This is an excerpt from The Royal Tea, BuzzFeed News' newsletter about the royal family. You can sign up here.
The Queen could find herself celebrating her 70th year on the British throne without all of her family by her side, as Prince Harry has claimed that it’s too dangerous for the Sussexes to visit the UK under the current security arrangements.
What does Harry want to protect his wife and children that his hired bodyguards can’t currently provide in the UK?
There’s one obvious, all-American answer: guns.
Unbeknownst to the public, for months the Duke of Sussex has been petitioning the UK government to allow him to pay for police protection for himself and his family while they are in the country. Harry was stripped of police security when he and his wife, Meghan, Duchess of Sussex, stepped back from life as working members of the royal family in 2020 — now he’s willing to pursue legal action in order to get it back.
On Jan. 16, the Mail on Sunday reported that Harry’s lawyers filed a request for a judicial review of the UK Home Office’s decision to bar the Sussexes from police protection. Depending on the results of the review, the matter could go before a High Court judge.
In response to what the Sussexes’ spokesperson called “a leak in a UK tabloid, with surreptitious timing,” they quickly released a statement to set “the facts right.”
“Prince Harry inherited a security risk at birth, for life,” the spokesperson said. “He remains sixth in line to the throne, served two tours of combat duty in Afghanistan, and in recent years his family has been subjected to well-documented neo-Nazi and extremist threats. While his role within the institution has changed, his profile as a member of the royal family has not. Nor has the threat to him and his family.
“The Duke and Duchess of Sussex personally fund a private security team for their family, yet that security cannot replicate the necessary police protection needed whilst in the UK. In the absence of such protection, Prince Harry and his family are unable to return to his home.”
The spokesperson said the duke’s security was compromised due to the absence of police protection while leaving a charity event during a visit to the UK in July — although no additional information was given, even after a further request by BuzzFeed News, about exactly what happened during this supposed 2021 security breach. After a subsequent failed attempt at negotiations with the Home Office, the Sussexes’ lawyers filed the formal request for judicial review in September.
“As is widely known, others who have left public office and have an inherent threat risk receive police protection at no cost to them. The goal for Prince Harry has been simple – to ensure the safety of himself and his family while in the UK so his children can know his home country,” said the spokesperson.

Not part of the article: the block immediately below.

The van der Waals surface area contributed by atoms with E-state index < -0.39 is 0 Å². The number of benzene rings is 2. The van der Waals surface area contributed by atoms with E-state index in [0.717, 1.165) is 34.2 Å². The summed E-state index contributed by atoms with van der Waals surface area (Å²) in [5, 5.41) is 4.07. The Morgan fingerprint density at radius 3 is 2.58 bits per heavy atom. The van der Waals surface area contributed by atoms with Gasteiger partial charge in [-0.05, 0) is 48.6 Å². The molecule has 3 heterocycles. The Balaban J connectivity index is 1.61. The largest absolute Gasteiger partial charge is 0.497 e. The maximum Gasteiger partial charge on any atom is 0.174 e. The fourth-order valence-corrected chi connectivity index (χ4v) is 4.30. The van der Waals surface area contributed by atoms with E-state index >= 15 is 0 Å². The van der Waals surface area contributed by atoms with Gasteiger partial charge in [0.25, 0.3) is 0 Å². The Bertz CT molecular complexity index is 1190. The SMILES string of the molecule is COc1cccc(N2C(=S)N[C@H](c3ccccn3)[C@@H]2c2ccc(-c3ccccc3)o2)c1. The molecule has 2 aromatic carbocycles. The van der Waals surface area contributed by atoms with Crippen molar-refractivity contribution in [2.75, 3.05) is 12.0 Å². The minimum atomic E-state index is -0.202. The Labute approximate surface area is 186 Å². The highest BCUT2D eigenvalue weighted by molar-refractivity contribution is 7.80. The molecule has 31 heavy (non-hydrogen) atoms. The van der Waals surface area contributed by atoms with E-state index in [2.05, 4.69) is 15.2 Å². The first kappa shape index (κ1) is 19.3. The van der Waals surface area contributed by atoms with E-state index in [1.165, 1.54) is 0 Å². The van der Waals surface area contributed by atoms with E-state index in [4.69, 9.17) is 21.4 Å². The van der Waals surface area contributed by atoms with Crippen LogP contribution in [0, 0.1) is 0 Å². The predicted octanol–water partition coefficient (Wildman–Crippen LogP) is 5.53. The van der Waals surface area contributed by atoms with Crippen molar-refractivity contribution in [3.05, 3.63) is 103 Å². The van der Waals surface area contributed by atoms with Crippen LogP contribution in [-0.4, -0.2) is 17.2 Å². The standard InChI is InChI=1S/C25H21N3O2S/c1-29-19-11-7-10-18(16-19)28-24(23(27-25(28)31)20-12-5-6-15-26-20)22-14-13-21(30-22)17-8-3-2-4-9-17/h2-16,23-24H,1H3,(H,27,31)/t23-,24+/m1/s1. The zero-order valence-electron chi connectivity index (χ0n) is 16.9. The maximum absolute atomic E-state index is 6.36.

Of course, like any Harry and Meghan news, this sparked a media firestorm. Sussex critics accused Harry of overinflating the threat and seeking royal perks after rejecting official royal work. Sussex supporters pointed to Princess Diana’s lack of official police protection following her divorce and the role that may have played in her death.
Harry’s claim that he, Meghan, and their two small children can’t be safe in the UK without police officers guarding their backs may seem a bit odd when you consider the fact that the country’s rich and famous live in safety with their private security teams.
But private security guards in the UK cannot carry guns.
Until last year, Harry had always been protected in the UK by an elite — and armed — branch of the Metropolitan Police Service known as SO14, or the Royalty Protection Group. These taxpayer-funded guards provide 24/7 protection to the high-profile members of the royal family (the Queen, Prince Charles, the Cambridge family) and accompany other members of the royal family further down in the line of succession to official events and visits.
Only a select group of high-profile individuals, such as current and former prime ministers and foreign heads of state, are allowed to have police protection (and therefore armed protection) in the UK — and the Home Office must give its consent.
“Firearms are not an acceptable means of protection in Great Britain,” the December 2021 Home Office guide on firearm licensing states. “It has been the view of successive governments for many years that the private possession and carriage of firearms for personal protection is likely to lead to an increase in levels of violence.”
That’s not to say that police won't protect the Sussexes in a time of crisis. UK police are required by law to inform individuals if they’re aware of a threat to their life; it stands to reason that any potential threats would be reported to the Sussexes’ security team and officers would intervene if necessary.
As it stands, Harry has given every indication that he will not bring his wife and children to the UK unless he has police protection. Allowing him to pay for police security would be a groundbreaking precedent that could open the doors for other high-profile private individuals to make their own legal challenges.
A Sussex spokesperson declined to comment on the ongoing legal matter and referred BuzzFeed News to their previous statement. Buckingham Palace referred BuzzFeed News to the Home Office, which declined to comment on security matters.
The Queen’s Platinum Jubilee celebrations this summer will mark one of the biggest events in the history of the British monarchy and a golden opportunity for the Mountbatten-Windsor family to present a united front after a turbulent year.
Yet in a strange twist of fate, the decision that may determine whether or not the family will stand together on the Buckingham Palace balcony during the Jubilee celebrations could be made not by the Queen, but by the UK government.